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Correcting gender stereotypes: Even lawmakers can make a difference
You might have recently read Common Sense's groundbreaking new research on the impact gender stereotypes in media have on our kids' development. If there's one thing to take away from our findings, it's that everyone has a role to play in fostering better gender role models for kids. In addition to exercising your influence as a parent by talking with your kids about the role models they see on-screen, you can exercise your influence as a citizen to change public policies that will affect our kids -- boys and girls -- later in life.
The traditional media portrayals of boys and girls lead kids to believe rigid stereotypes about themselves -- for example, that girls are nurturing and natural caretakers and boys are naturally aggressive and emotionally detached. Fast-forward to adult life, and even in two-income households, moms regularly handle most aspects of child care, from setting up playdates to staying home when a child is sick. This is partly based on generations of gender stereotyping.
But it's also the result of the absence of public policies that encourage and reward caregiving by both women and men. Improving our public policies regarding child care benefits, wages, and training for child care providers, paid sick days, and paid family and medical leave would enhance the value of caregiving by both men and women and help to reverse deeply ingrained economic inequality between male and female breadwinners.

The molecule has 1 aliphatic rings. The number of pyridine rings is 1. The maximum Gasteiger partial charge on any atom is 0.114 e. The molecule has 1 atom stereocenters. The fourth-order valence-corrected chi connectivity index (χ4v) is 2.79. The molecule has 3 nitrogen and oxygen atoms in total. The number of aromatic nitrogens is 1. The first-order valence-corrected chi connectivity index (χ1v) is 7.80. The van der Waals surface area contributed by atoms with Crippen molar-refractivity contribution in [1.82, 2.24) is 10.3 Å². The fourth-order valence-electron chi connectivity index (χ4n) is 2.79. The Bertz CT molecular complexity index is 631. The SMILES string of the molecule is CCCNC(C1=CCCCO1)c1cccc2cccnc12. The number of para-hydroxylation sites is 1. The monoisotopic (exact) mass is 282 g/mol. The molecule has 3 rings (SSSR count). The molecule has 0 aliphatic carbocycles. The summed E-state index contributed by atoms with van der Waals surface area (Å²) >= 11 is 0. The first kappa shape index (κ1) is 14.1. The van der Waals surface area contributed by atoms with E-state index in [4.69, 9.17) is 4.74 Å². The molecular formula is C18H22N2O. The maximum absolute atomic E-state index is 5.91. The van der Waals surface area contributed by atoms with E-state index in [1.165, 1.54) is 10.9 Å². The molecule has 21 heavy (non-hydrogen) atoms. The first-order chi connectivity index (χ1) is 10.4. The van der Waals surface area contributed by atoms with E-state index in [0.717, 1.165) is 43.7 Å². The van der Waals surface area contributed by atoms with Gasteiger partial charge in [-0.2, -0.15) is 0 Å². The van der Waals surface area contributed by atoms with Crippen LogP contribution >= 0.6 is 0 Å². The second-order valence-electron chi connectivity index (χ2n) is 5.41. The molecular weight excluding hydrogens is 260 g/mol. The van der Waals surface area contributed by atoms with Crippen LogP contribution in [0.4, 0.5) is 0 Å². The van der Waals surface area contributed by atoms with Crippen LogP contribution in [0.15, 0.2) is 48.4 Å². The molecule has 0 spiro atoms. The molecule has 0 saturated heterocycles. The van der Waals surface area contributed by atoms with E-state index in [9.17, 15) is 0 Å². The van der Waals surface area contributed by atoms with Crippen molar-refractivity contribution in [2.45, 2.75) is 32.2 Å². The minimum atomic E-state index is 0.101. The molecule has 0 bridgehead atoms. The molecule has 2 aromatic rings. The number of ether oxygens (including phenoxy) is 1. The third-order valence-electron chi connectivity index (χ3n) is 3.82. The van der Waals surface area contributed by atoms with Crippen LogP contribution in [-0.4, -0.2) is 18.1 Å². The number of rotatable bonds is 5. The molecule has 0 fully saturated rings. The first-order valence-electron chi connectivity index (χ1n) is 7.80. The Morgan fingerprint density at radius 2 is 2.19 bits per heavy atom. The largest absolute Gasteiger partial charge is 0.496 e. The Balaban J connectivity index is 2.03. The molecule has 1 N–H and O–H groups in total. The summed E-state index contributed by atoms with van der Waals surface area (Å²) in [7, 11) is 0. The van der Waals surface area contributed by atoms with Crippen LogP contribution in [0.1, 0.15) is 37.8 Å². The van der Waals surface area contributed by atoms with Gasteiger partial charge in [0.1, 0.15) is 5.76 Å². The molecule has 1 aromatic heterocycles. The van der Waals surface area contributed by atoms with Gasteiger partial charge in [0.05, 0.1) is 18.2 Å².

And here's where kid advocates like you come in.
The FAMILY Act guarantees 12 weeks of paid leave to mothers and fathers to care for a newborn, an adopted child, or a sick family member. Paid leave is vital to American families -- and critical to a child's emotional and cognitive development in the first few months of life. Today, only 14 percent of the workforce has paid leave through their employers. Moreover, some U.S. companies have adopted the gender roles we see in the media through paid leave policies that assume the mother is the primary caregiver.
It's no secret that kids model the behavior they see. At Common Sense, we believe we can help girls and boys reach their greatest potential in life if parents pay more attention to what their kids are watching, if content creators stop stereotyping boy and girl characters, and if policymakers adopt basic policies that help men and women play an equal role in caregiving.